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Visit July's Sky: Planet Parade



This month's astronomy podcast shows you how to see five bright planets – Mercury, Venus, Mars, Jupiter and Saturn – in the evening sky.

For some months you have to get up early to see some of the bright planet. But in July, all five will appear in the evening sky, if not all at once.

  Moon-Venus-Mercury 14.-15. July

The western sky is full of heavenly sights in the center. July.
Sky & Telescope

Venus still hides in the west after sunset. In the middle of the month, you can use this beacon to focus your eyes on the planet Mercury, which was seen in the lower right corner of Venus. The best nights to look at are on the 11th and 12th of July, when Mercury appears farthest from the sun and therefore the easiest to see.

But around 10 o'clock. Venus and Mercury are both gone, and the spotlight will be on the giant planets of Jupiter and Saturn. Jupiter is almost exactly south at nightfall, unmistakably bright and quite isolated between the dark stars of Libra. The king of the planets is located approximately halfway between the bright stars Antares on the left and Spica on the right.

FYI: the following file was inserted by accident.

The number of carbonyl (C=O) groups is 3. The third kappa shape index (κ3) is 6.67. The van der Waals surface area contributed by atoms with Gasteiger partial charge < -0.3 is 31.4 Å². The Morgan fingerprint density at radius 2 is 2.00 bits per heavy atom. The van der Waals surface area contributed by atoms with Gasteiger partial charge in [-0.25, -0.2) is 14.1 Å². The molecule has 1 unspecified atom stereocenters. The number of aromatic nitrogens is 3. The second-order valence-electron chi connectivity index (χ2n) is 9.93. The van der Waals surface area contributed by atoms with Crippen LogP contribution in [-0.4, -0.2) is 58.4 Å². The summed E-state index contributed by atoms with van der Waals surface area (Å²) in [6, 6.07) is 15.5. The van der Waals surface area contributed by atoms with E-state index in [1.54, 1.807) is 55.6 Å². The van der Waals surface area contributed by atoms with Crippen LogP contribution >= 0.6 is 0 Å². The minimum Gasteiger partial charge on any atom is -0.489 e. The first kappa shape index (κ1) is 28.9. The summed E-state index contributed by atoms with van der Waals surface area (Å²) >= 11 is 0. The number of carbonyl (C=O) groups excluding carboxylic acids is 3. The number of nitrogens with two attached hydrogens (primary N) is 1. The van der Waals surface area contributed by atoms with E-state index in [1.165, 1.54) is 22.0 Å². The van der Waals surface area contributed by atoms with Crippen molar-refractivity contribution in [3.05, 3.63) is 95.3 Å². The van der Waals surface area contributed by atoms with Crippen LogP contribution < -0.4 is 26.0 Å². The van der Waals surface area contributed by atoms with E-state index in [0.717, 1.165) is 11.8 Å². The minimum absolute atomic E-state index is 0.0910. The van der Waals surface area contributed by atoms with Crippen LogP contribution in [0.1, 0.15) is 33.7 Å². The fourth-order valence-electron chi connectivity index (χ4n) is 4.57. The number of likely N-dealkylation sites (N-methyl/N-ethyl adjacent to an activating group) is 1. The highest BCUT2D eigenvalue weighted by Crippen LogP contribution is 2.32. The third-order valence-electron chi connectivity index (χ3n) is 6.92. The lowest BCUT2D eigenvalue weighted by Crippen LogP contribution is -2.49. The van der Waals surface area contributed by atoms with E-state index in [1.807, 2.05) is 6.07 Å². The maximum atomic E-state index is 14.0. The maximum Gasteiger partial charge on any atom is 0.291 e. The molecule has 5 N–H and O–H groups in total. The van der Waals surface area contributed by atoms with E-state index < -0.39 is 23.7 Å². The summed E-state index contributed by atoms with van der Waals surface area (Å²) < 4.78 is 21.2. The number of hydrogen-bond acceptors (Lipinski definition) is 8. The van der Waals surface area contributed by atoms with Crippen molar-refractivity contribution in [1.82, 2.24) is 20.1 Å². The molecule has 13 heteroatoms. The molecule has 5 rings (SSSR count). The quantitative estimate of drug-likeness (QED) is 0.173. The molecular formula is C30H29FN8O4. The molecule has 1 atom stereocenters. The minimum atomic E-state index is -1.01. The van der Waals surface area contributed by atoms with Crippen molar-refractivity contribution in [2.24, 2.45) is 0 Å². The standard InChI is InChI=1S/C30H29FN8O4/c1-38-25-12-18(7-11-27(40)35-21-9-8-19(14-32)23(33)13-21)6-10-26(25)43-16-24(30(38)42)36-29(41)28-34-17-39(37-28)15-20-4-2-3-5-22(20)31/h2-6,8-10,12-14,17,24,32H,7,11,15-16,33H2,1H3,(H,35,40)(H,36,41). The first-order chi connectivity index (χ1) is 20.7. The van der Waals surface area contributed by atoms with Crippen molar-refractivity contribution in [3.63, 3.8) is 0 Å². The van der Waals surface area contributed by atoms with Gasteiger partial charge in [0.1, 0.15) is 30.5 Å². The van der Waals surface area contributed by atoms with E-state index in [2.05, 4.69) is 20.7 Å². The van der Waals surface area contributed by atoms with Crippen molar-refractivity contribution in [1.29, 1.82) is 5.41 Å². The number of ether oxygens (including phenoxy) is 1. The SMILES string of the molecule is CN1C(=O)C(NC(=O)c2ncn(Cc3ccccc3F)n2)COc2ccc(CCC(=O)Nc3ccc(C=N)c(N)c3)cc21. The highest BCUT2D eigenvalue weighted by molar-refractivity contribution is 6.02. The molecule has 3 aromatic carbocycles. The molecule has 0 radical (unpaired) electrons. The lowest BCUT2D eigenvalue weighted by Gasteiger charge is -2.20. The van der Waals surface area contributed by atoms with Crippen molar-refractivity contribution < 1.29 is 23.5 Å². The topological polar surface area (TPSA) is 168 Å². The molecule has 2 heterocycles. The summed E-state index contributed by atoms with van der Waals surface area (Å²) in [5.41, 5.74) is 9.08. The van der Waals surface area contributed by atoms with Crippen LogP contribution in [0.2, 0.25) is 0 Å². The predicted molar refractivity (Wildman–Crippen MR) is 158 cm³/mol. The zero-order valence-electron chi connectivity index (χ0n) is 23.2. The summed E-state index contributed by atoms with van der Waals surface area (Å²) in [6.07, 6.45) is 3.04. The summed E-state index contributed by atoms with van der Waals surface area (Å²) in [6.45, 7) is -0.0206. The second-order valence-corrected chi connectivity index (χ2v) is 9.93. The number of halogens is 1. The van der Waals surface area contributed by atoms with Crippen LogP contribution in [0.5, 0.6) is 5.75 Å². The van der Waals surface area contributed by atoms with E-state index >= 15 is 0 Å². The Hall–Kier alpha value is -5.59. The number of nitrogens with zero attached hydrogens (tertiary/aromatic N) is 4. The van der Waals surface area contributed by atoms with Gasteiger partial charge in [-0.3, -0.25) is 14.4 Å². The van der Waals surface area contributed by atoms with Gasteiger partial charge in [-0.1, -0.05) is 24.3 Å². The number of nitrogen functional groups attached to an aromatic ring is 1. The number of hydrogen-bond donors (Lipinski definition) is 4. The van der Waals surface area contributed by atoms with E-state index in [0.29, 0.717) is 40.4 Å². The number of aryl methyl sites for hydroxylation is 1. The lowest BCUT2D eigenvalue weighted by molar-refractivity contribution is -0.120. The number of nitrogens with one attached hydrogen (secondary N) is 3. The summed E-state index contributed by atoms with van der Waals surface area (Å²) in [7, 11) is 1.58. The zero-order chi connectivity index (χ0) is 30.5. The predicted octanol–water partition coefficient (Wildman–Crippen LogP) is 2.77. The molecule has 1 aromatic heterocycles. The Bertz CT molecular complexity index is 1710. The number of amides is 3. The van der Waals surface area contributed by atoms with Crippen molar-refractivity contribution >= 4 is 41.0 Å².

Antares is located about halfway between Jupiter on the right and Saturn on the left. At the end of June, Saturn reached the opposition – one point above the sun in the sky – and throughout July he creeps up night after night.

If you're awake late enough, keep an eye on the eastern horizon for Mars. That's good until midnight. This month, the Red Planet will encounter resistance on the night of the 26th. Half a week later, on the night of September 30, Earth and Mars are only 35.8 million miles apart. The Red Planet was not so close to us in 15 years.

There is more to see in the night sky. So to hear all the heavenly highlights in the coming weeks, play or download the 8-minute astronomy podcast of this month (see below).


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